A 400-pound gavel? The history of the House's symbol of power


    House Speaker Nancy Pelosi of California holds the gavel after at the Capitol in Washington, Thursday, Jan. 3, 2019. (AP Photo/Carolyn Kaster)

    WASHINGTON - When Nancy Pelosi became House speaker for the second time Thursday, her new power was symbolized by a gavel handed to her by the new minority leader.

    In transferring the gavel - a mallet made of lacquered maple - the Republicans are letting go of one the oldest symbols of legislative power in Washington.

    "In the speakership," said Sam Rayburn, the Texas Democrat who held the office longer than anyone else, "the gavel becomes almost part of the office. It's habit. Any gavel you use has a lot of sentiment attached."

    That is, until it is shattered.

    Throughout American history, speakers have pounded their gavels so hard in search of order that - metaphor alert! - they wind up smashing the gavel itself into smithereens.

    This is not the fault of the House carpentry shop, whose workers have diligently and expertly produced the mallets for decades, but rather a legislative process that often veered out of control in a world before microphones.

    "Without sound amplification, the speakers really had to pretty insistently rap that gavel to bring the House to attention," Matthew Wasniewski, the House historian, said in an interview.

    It is not known exactly how many speakers have shattered their gavels throughout history, but two speakers are notable for their mallet mauling.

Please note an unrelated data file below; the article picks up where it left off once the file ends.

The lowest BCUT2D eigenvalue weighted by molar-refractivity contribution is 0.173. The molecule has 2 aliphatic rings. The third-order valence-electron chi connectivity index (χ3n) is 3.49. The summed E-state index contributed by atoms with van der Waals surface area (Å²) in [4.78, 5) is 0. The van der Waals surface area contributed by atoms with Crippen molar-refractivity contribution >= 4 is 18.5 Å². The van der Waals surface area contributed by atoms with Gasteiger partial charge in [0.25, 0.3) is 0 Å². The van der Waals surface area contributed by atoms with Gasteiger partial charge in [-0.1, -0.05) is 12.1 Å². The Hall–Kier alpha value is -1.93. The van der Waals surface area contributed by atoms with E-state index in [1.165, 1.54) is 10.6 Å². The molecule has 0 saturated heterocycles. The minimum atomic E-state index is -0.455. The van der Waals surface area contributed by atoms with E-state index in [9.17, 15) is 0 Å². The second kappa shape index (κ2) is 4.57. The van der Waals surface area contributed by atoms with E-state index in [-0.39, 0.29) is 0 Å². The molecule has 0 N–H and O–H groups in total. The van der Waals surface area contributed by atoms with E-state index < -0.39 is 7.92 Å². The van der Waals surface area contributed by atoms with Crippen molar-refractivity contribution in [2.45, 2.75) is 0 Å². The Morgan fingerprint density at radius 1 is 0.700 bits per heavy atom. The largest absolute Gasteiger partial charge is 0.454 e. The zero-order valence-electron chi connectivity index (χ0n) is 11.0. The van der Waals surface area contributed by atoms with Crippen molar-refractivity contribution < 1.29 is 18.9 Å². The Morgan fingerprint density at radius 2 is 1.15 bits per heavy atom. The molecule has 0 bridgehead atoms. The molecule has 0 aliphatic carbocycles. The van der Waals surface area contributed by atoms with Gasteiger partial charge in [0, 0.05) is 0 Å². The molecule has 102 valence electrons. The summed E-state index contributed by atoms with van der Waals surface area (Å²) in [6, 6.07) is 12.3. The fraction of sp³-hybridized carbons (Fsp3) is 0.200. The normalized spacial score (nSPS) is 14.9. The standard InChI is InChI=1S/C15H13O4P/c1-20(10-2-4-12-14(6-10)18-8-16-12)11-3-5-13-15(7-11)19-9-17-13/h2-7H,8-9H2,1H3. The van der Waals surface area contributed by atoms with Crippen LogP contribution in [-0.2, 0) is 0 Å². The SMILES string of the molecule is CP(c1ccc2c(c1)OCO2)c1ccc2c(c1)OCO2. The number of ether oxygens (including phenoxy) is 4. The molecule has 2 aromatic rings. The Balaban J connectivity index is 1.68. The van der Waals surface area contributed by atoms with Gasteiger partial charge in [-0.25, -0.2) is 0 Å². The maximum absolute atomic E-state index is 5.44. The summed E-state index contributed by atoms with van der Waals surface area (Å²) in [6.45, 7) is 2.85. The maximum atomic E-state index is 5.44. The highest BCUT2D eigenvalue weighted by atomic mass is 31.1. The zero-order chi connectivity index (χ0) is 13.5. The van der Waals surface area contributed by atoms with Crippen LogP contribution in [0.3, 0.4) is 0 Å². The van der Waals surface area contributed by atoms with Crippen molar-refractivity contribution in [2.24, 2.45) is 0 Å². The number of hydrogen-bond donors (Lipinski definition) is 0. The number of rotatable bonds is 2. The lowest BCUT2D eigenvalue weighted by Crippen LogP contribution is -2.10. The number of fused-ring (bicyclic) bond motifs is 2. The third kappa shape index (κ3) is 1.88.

One is Joseph Cannon, the Illinois Republican whose last name adorns the oldest congressional office building in Washington. The following anecdote doesn't begin with "legend has it" because the following anecdote actually happened.

    On June 22, 1906, Speaker Cannon was trying to push members toward considering a bill when, according to the House historian, he "banged the gavel hard enough to knock off the head, which landed between the clerks on the lower tier of the rostrum."

    No clerks were injured.

    And then there was John Nance Garner, a gavel breaker of extraordinary distinction.

    Upon taking over as speaker in 1931, the Texas Democrat broke not one but three gavels in his first week, including one the day he was sworn in. Garner devised his own solution.

    "He demanded that he have an unbreakable gavel so he used one that was made of walnut," Wasniewski said.

    But Garner's constituents were apparently not certain that would do the trick. Taking matters into their own hands, they mailed him a 400-pound gavel made of mesquite wood. The head of the gavel was so large that one of Garner's aides sat on it as though it were a stool.

    This is American history, people - really.

    The number of broken gavels began to dwindle in the late 1930s with the introduction of amplification systems in Congress. Speakers no longer had to bring the House to order by banging the gavel with the force of a jackhammer.

    Still, there have been sporadic gavel disturbances in the age of amplification.

    In 1995, Rep. George Miller, a Democrat from California, was particularly exercised about "fat cat lobbyists" in Washington, getting louder and louder on the House floor. C-SPAN captured the drama as it unfolded. Rep. Bob Walker, a Republican from Pennsylvania, was presiding over the House that day.

    "The time of the gentleman has expired," Walker said.

    He banged the gavel.

    "The time of the gentleman has expired," Walker said again.

    He banged the gavel again, harder. So hard, in fact, that it flew out of his hand. Miller kept ranting.

    Meanwhile, a clerk rushed to find the gavel, picked it up, then handed it back to Walker, who proceeded to hit it again and again - only softer.

    Eventually, the House came to order.

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